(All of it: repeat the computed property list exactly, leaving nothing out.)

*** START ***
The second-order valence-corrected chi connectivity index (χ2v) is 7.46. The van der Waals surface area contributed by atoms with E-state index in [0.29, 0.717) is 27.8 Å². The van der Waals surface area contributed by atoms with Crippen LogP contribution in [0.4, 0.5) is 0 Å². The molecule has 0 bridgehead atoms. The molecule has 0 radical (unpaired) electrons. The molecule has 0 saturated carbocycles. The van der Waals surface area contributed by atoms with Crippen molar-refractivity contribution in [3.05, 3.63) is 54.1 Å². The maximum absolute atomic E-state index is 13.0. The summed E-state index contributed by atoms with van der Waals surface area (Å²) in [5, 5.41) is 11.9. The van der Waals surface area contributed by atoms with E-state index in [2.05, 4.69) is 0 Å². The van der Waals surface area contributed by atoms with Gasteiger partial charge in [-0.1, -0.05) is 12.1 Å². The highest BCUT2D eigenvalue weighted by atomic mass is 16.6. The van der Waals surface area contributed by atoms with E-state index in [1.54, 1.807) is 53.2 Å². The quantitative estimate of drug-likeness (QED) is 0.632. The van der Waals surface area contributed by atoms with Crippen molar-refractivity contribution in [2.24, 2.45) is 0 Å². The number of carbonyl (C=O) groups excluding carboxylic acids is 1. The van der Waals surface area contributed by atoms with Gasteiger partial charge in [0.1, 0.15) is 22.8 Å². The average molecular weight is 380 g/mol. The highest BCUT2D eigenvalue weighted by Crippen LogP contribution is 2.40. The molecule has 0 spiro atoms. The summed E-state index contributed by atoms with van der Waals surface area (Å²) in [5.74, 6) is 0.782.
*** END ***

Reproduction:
The second-order valence-corrected chi connectivity index (χ2v) is 7.46. The van der Waals surface area contributed by atoms with E-state index in [0.29, 0.717) is 27.8 Å². The van der Waals surface area contributed by atoms with Crippen LogP contribution in [0.4, 0.5) is 0 Å². The molecule has 0 bridgehead atoms. The molecule has 0 radical (unpaired) electrons. The molecule has 0 saturated carbocycles. The van der Waals surface area contributed by atoms with Crippen molar-refractivity contribution in [3.05, 3.63) is 54.1 Å². The maximum absolute atomic E-state index is 13.0. The summed E-state index contributed by atoms with van der Waals surface area (Å²) in [5, 5.41) is 11.9. The van der Waals surface area contributed by atoms with E-state index in [2.05, 4.69) is 0 Å². The van der Waals surface area contributed by atoms with Gasteiger partial charge in [-0.1, -0.05) is 12.1 Å². The highest BCUT2D eigenvalue weighted by atomic mass is 16.6. The van der Waals surface area contributed by atoms with E-state index in [1.54, 1.807) is 53.2 Å². The quantitative estimate of drug-likeness (QED) is 0.632. The van der Waals surface area contributed by atoms with Crippen molar-refractivity contribution in [2.24, 2.45) is 0 Å². The number of carbonyl (C=O) groups excluding carboxylic acids is 1. The van der Waals surface area contributed by atoms with Gasteiger partial charge in [0.1, 0.15) is 22.8 Å². The average molecular weight is 380 g/mol. The highest BCUT2D eigenvalue weighted by Crippen LogP contribution is 2.40. The molecule has 0 spiro atoms. The summed E-state index contributed by atoms with van der Waals surface area (Å²) in [5.74, 6) is 0.782.